The terminal 55 receives the imaginary portion Im occurs. FIG. 3 shows how the data are situated in the complex plane. In the FIG. 3, in a, 16 points A1 . . . A16 occur. Each of these points is defined by a real component Re and an imaginary component Im. These components are recalled for the points A1, A2, . . . A5 in the Table I given hereinafter. In addition, a binary word which is also given in this Table I is associated with each of these points. This binary word comprises bits that have to be transmitted. In b in FIG. 3 is represented another distribution in which 32 points B1 . . . B32 occur. The Table II given hereinafter relates to five first points of this last set.

              TABLE I______________________________________ComponentsPoints  Re          Im    Associated binary word______________________________________A1      -3          3     1 0 1 1A2      -1          3     1 0 0 1A3      +1          3     1 1 1 0A4      +3          3     1 1 1 1A5      -3          1     1 0 1 0..______________________________________

              TABLE II______________________________________ComponentsPoints  Re          Im    Associated binary word______________________________________B1      -1          4     1 1 1 1 1B2      +1          4     1 1 0 0 0B3      -2          3     0 1 0 0 0B4       0          3     0 0 1 0 1B5      +2          3     0 1 0 1 0..______________________________________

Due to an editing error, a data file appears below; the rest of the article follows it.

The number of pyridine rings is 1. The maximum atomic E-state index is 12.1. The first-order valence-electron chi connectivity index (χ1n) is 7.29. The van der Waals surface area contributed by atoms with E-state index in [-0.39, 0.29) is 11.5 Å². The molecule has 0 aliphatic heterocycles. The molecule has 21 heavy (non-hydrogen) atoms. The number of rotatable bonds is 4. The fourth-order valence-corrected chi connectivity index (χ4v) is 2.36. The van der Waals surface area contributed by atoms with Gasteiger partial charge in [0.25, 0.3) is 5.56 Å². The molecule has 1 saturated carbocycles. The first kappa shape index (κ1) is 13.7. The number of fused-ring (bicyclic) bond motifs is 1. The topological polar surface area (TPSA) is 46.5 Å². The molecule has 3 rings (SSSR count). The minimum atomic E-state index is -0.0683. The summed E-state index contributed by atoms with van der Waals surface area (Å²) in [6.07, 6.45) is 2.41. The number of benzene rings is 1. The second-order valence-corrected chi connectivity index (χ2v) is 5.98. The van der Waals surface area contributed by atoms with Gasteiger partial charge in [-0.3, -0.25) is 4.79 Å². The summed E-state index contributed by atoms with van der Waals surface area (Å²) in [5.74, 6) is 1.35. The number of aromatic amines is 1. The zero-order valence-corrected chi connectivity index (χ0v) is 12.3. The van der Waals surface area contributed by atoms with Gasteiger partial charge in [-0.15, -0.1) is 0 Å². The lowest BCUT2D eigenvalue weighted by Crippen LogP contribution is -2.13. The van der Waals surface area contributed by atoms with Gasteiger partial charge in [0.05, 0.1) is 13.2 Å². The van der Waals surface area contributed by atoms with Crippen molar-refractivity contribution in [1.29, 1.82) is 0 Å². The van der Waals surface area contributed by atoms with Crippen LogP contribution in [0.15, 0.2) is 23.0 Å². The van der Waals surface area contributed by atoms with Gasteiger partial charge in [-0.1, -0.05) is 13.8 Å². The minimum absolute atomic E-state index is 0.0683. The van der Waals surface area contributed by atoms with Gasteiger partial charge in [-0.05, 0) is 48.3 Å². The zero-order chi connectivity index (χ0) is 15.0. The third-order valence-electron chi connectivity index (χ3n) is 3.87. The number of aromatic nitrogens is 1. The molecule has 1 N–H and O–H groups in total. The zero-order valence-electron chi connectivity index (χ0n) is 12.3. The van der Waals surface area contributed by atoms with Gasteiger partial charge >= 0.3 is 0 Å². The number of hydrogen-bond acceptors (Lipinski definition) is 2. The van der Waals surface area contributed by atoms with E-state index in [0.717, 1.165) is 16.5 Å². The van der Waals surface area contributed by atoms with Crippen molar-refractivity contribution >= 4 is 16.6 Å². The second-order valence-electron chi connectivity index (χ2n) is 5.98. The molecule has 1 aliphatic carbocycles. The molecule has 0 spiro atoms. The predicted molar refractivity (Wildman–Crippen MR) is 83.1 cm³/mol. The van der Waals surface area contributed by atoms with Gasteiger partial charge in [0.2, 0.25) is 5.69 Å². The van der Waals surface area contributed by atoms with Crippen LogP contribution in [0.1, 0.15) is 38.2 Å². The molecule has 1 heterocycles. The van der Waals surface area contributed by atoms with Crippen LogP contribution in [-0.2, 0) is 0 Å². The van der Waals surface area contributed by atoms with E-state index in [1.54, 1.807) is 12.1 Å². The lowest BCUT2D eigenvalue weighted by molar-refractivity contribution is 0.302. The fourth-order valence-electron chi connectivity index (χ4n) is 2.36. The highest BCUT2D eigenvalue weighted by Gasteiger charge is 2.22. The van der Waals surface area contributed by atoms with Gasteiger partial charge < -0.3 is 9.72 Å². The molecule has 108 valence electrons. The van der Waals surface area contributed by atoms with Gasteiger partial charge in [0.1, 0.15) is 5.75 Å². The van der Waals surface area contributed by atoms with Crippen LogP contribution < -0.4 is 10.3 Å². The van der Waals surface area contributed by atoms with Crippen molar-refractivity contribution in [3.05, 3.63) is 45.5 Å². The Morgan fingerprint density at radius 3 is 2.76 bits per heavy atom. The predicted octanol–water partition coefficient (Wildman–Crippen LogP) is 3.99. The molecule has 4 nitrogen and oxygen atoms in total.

The amplitudes of these components Re and Im encoded into a digital form are applied to a first operand input EA of a complex signal multiplier 58. The second operand input EB receives a carrier signal P which can be described as:

P=Po exp(jωc t)

P=Po cosωc t+jPo sinωc t

where

Po represents the amplitude,

ωc, the angular frequency of this carrier signal (for example 2π.1800 rd/s)

t, the time, and

j is such that j2 =-1.

At the output SR of the modulator 58 appear the real part DR(n) and the imaginary part DI(n) of the data to be transmitted.